I looked down at my outfit, a little taken aback. I was dressed in white jeans, a long-sleeved rugby shirt with wide pink-and-green striping and pristine Keds. My ponytailed hair had a white grosgrain ribbon punctuating it. Every now and then I let the Delta-groomed preppy out from under the heel of my Doc Martens to play.

I looked at my roommate and she held the same look of taken-aback politeness on her face that I was sure sat perched on my own. My eyes then swung to Andy, and I asked him mildly, “What’s wrong with what I’m wearing?” I don’t remember his response, but I do remember the matter being abandoned in fairly quick fashion.

Opened car door for me. Check. Small talk. Check. Asked input on restaurant. Check. Gently overrode any input I might hazard to give him. Whaaa? It was subtle, though. That coupled with the fact that I really was not feeling the need for any food or locale in particular allowed me to not pick up on this so much.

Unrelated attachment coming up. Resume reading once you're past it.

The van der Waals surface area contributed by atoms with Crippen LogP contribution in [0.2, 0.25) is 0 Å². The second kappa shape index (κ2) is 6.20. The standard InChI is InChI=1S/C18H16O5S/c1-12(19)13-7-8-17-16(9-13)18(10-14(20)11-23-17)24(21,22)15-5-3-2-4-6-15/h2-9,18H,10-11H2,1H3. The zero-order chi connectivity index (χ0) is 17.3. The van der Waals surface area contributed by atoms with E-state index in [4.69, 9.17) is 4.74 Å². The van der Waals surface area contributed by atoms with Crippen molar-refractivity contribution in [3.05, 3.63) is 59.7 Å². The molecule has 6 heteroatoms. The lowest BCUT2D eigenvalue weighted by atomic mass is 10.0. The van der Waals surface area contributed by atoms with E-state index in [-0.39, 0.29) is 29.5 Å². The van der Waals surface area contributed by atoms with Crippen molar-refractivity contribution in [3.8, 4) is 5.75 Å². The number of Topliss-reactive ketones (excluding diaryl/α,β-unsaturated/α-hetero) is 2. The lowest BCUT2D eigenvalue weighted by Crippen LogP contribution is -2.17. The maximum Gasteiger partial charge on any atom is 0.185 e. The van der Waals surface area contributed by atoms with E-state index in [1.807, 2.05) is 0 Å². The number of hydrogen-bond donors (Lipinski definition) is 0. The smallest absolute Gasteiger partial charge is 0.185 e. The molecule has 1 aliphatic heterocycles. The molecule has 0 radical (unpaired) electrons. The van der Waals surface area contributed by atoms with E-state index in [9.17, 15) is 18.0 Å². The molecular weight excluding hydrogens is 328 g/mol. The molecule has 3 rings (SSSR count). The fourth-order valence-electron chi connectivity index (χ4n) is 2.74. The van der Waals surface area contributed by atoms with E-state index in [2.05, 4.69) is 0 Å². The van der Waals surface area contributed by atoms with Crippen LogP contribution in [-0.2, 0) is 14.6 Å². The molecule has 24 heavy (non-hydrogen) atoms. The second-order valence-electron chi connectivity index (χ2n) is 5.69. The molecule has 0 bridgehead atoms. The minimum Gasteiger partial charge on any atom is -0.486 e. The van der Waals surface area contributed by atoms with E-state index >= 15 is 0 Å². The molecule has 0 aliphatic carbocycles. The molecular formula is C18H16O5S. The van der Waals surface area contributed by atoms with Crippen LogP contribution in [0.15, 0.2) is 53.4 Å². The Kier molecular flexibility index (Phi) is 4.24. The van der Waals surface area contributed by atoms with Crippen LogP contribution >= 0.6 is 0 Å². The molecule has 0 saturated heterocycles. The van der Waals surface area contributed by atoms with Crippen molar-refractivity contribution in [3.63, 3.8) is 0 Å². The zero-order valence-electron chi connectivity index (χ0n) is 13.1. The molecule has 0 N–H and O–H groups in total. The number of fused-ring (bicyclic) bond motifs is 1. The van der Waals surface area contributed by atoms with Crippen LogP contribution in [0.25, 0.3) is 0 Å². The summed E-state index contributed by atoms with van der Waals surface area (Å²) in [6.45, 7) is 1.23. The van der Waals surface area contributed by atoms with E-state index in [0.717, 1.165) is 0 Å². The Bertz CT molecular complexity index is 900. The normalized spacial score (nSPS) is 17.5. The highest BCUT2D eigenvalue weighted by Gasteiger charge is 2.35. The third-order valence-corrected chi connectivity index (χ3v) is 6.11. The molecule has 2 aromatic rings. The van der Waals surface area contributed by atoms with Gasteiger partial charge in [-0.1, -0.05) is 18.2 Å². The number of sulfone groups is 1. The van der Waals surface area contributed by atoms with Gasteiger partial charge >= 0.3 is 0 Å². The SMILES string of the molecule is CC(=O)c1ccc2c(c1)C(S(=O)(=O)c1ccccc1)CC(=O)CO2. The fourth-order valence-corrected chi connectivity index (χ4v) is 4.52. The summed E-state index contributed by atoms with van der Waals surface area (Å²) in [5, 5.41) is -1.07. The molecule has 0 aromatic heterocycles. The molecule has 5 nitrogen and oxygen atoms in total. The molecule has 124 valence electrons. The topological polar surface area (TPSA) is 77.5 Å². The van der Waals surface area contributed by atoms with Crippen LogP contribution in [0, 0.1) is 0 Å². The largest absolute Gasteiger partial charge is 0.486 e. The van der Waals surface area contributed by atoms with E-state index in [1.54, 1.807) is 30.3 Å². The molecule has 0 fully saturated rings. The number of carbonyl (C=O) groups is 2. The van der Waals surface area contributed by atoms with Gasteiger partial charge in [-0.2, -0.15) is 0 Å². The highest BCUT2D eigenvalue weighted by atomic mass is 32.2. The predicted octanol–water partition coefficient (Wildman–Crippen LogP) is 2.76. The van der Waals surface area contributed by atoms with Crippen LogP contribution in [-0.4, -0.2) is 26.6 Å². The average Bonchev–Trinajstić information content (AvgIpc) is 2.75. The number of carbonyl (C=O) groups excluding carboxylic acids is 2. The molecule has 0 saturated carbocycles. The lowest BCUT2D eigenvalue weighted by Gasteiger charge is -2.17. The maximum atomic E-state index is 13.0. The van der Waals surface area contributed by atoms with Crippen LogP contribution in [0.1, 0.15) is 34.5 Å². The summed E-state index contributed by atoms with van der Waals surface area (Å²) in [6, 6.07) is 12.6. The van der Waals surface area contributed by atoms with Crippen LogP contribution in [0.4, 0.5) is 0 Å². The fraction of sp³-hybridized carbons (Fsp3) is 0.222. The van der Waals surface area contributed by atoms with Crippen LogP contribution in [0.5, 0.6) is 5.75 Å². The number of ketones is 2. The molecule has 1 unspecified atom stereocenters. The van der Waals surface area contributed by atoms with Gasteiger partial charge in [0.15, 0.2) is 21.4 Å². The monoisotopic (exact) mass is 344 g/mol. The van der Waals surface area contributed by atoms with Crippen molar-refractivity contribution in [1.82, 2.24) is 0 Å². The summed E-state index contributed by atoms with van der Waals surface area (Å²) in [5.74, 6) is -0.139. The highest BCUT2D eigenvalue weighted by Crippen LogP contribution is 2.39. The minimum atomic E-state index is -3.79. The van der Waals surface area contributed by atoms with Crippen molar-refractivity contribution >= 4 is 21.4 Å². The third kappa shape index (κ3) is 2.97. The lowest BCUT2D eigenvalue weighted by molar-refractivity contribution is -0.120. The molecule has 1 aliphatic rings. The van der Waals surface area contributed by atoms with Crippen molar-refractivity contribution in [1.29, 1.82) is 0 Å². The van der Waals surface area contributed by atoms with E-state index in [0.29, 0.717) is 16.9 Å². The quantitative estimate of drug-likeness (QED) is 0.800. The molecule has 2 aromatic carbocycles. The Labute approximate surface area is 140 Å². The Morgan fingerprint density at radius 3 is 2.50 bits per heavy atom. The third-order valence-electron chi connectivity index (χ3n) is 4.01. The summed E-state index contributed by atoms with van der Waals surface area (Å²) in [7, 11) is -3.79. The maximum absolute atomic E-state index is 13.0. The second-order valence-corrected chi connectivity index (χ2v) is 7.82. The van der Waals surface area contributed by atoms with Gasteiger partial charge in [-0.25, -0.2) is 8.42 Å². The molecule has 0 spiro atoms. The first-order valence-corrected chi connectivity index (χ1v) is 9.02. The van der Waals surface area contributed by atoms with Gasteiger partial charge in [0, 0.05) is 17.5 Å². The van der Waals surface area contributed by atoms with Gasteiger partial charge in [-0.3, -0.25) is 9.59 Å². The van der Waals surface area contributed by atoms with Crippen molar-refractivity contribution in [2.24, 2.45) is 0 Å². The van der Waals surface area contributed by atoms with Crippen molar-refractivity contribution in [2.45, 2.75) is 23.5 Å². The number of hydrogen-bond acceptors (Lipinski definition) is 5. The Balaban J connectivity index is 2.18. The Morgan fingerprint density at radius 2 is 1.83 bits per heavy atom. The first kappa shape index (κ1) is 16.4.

Pizza parlor: Mazzio’s, Godfather’s, I don’t recall. Generally good pizza at this place, though…I do remember that.

I hate Mexican pizza, i.e. a pizza made like a big taco salad, only with marinara and a thickish crust. I know for a fact, a cold hard solid fact that I told Andy this when he suggested it. I know this for a fact because it was etched in my mind long about the fourth time I repeated this to the guy. That Andy, he was hell-bent on having that fucking Mexican pizza and that’s what he’d ended up ordering. He was so polite and so bullish all at the same time. I should have just ended the date right then

“No Andy, I believe you’ll be taking me home straight away.”

but I was a tiny bit shellshocked and also firmly locked into Automatic Southern Manners. Ohhh, cut me some slack. First bad date ever, remember?